Tuesday, October 06, 2009

The British Connection

Earlier this year British Prime Minister Gordon Brown, addressing a joint session of the US Congress and Senate, asked:

How much safer would everybody's savings be if the whole world finally came together to outlaw shadow banking systems and outlaw offshore tax havens?

Well, by now everyone knows the answer to that question: very much safer!

But will the British Prime Minister (or any successor) have the courage to take action against tax havens (we prefer the term secrecy jurisdiction) when even the right-wing press agrees with our view that the City of London is the Big Daddy of all tax havens?

The truth of the matter is that Britain has based much of its development strategy over the past four decades on turning London into the global hub of financial capitalism, and many of its Overseas Territories and all its Crown Dependencies - the flotsam and jetsam of empire - have been encouraged to transform themselves into satellites of the City, where the really toxic transactions can be routed for cosmetic purposes. And whisper it gently, but Her Majesty's Treasury boffins are clueless about how to shift towards a more sustainable strategy that doesn't depend on massive illicit financial flows and tax avoidance.

Over half of the secrecy jurisdictions we mapped while researching the faultlines in the global financial system have close connections to Britain, either through their international status as Crown Dependencies or British Overseas Territories, or through membership of the Commonwealth of Nations (formerly the British Commonwealth).

Our Mapping the Faultlines project enumerates 60 secrecy jurisdictions. 31 of these are connected to Britain.

3 are British Crown Dependencies (Guernsey, Isle of Man and Jersey).

7 are British Overseas Territories (Anguilla, Bermuda, British Virgin Islands, Cayman Islands, Gibraltar, Montserrat, and Turks & Caicos).

21 are members of the Commonwealth (Antigua & Barbuda, Bahamas, Barbados, Belize, Brunei, Cook Islands, Cyprus, Dominica, Grenada, Labuan, Maldives, Malta, Mauritius, Nauru, Seychelles, Singapore, St Kitts & Nevis, St Lucia, St Vincent & Grenadines, UK, Vanuatu)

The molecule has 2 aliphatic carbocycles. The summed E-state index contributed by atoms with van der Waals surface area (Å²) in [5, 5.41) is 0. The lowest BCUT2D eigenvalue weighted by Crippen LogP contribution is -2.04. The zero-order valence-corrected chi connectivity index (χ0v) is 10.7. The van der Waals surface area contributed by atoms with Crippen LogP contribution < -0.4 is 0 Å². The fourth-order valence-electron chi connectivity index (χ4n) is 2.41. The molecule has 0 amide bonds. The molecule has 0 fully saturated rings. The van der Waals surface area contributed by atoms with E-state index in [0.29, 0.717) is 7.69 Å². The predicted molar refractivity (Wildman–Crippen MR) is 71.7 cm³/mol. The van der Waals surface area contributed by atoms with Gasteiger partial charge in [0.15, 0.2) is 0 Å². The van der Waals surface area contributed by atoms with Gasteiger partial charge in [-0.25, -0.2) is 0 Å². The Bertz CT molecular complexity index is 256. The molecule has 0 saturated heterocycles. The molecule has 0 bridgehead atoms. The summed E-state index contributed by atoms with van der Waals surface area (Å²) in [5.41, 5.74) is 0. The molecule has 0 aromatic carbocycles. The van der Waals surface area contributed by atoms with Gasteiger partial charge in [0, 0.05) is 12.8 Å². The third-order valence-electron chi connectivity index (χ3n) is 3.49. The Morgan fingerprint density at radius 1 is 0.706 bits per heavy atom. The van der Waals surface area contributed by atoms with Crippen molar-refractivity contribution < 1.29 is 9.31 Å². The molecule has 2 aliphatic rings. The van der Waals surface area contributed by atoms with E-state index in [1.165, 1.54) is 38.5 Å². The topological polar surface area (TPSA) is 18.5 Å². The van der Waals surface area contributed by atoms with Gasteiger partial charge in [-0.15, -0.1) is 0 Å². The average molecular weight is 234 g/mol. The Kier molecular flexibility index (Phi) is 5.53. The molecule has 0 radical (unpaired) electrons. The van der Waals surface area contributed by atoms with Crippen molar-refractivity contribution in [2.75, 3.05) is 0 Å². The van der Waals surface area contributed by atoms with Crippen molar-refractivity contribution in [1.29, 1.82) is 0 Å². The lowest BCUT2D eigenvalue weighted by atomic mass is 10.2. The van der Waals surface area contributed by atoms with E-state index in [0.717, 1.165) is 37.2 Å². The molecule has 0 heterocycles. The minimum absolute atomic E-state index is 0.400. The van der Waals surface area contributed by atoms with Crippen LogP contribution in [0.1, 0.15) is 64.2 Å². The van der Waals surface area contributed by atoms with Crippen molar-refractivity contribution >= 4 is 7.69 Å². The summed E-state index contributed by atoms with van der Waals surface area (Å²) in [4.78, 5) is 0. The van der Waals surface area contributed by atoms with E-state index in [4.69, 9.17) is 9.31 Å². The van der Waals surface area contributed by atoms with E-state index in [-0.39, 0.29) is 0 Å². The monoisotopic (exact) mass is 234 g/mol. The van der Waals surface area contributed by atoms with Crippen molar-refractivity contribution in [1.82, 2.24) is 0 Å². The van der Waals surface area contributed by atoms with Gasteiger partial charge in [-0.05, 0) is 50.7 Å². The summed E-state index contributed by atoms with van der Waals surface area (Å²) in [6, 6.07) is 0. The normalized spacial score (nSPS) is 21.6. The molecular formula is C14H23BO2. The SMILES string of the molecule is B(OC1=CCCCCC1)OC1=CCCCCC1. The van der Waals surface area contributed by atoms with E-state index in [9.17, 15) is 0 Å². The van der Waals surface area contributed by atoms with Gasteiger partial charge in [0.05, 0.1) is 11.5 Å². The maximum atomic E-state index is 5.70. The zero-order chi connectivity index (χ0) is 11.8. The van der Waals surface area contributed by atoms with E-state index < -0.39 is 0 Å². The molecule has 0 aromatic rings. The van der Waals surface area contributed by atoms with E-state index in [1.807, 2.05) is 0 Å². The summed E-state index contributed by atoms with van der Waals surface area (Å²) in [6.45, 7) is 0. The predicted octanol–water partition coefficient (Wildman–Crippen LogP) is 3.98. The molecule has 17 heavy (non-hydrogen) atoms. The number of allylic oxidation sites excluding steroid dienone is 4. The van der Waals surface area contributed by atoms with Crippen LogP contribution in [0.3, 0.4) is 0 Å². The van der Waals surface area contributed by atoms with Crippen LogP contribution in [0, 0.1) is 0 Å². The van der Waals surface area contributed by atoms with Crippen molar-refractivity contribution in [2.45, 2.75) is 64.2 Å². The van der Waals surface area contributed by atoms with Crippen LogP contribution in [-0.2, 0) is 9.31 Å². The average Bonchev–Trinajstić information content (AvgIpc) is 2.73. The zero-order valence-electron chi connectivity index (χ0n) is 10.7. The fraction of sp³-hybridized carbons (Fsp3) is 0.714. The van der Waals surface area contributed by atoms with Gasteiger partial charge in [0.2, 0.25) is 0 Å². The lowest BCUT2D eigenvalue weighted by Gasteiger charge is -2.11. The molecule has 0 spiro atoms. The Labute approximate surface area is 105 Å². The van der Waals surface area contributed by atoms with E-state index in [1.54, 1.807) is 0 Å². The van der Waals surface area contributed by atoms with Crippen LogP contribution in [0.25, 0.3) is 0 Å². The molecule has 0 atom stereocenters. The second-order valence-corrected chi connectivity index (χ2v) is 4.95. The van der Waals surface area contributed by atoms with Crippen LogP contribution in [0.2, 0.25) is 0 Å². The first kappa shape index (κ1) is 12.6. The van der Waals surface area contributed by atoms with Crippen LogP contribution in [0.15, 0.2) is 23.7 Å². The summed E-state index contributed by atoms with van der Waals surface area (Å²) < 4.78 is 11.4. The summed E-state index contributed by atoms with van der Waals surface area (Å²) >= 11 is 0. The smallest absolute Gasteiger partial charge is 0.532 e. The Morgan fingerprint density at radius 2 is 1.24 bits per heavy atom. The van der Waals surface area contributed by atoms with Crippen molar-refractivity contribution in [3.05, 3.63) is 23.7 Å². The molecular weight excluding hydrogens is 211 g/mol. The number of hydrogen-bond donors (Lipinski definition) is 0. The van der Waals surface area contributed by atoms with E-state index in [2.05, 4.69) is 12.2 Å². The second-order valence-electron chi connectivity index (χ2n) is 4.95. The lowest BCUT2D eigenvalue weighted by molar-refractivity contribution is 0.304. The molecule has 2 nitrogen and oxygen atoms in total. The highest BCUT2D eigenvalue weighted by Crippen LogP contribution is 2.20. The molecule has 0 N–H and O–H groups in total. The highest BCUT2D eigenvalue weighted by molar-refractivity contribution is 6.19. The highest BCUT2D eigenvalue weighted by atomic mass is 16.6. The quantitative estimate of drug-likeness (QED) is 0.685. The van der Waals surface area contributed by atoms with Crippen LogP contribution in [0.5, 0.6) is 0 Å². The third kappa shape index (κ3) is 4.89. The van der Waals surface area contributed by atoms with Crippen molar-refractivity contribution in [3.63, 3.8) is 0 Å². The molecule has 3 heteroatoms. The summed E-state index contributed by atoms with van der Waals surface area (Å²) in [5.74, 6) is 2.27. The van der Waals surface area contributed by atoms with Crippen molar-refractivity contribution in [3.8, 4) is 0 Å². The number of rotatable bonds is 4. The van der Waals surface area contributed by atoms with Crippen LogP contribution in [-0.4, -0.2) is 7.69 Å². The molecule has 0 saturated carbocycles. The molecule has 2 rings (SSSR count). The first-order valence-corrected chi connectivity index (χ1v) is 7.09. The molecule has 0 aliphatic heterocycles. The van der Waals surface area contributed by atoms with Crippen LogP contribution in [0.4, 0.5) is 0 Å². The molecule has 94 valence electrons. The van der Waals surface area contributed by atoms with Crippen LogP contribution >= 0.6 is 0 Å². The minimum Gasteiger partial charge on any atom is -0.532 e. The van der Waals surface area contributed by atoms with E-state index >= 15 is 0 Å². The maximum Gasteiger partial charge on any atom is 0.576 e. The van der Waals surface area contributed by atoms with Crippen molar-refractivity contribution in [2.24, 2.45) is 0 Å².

How has Britain got away with this monkey business for so long?

We can only speculate about why academics have largely ignored the issue. We know that the Commonwealth Secretariat has become a shill for secrecy jurisdictions. But at the political level the problem is far more intractable. A large proportion of political party funding now comes from corporate sources, and then there is the endless revolving door between big business and defrocked government ministers. Another serious problem lies with the lobbying strength of the City of London itself, a point picked up on in a recent report on UK banking reform:

The distributive coalition around the City of London has spun a story about the social value of the finance sector whose competitiveness must therefore be maintained. Senior politicians in both major parties have been co-opted into doing nothing by way of (re)regulation which would hinder finance's continued success.

The same report also notes:

The UK has become a very peculiar place where the main employers' organisation is headed by a retired financial journalist and where finance company lobbyists can include authorship of Treasury reports on their CVs. This was not always so; our democracy once worked very differently and more effectively before Thatcher and Blair's aversion to dissent assailed it.

Observing IMF proceedings in Istanbul this week Guardian economist Larry Elliott picks up on a similar theme:

Meanwhile, the financial sector has regrouped and is lobbying hard against "excessive" levels of regulation. Joseph Ackermann, the chief executive of Deutsche Bank, said at the weekend that if banks were forced to hold too much capital it would impair lending and damage the economy.

In reality, what the financial sector calls excessive is what was once normal and prudential. Counter-cyclical capital requirements limiting the ability of banks to lend during booms and encouraging them to keep credit flowing during busts are vital for economic stability.

It is interesting, though, how the financial sector has managed to conflate its own interests with those of the wider economy. Any attempt at reform – witness Adair Turner's comment that some City activities are socially useless – is met with the argument that the financial sector is an important part of the economy creating lots of jobs. And that is supposed to be that.

For decades Britain has been held hostage by the City of London and its offshore satellites. Any attempt at reform is met with naked threats that 'talent' (yes, that's the same people who collectively failed to notice the largest financial pile-up in post medieval history) will up-sticks and leave for Dublin or Zurich if they have to pay more tax to cover the cost of their own failures. And despite the rhetoric about putting an end to secrecy jurisdictions, the reality is that nothing short of a political movement comparable to the nineteenth century anti-slave trade campaign will put an end to Britain's dependence on dirty business.


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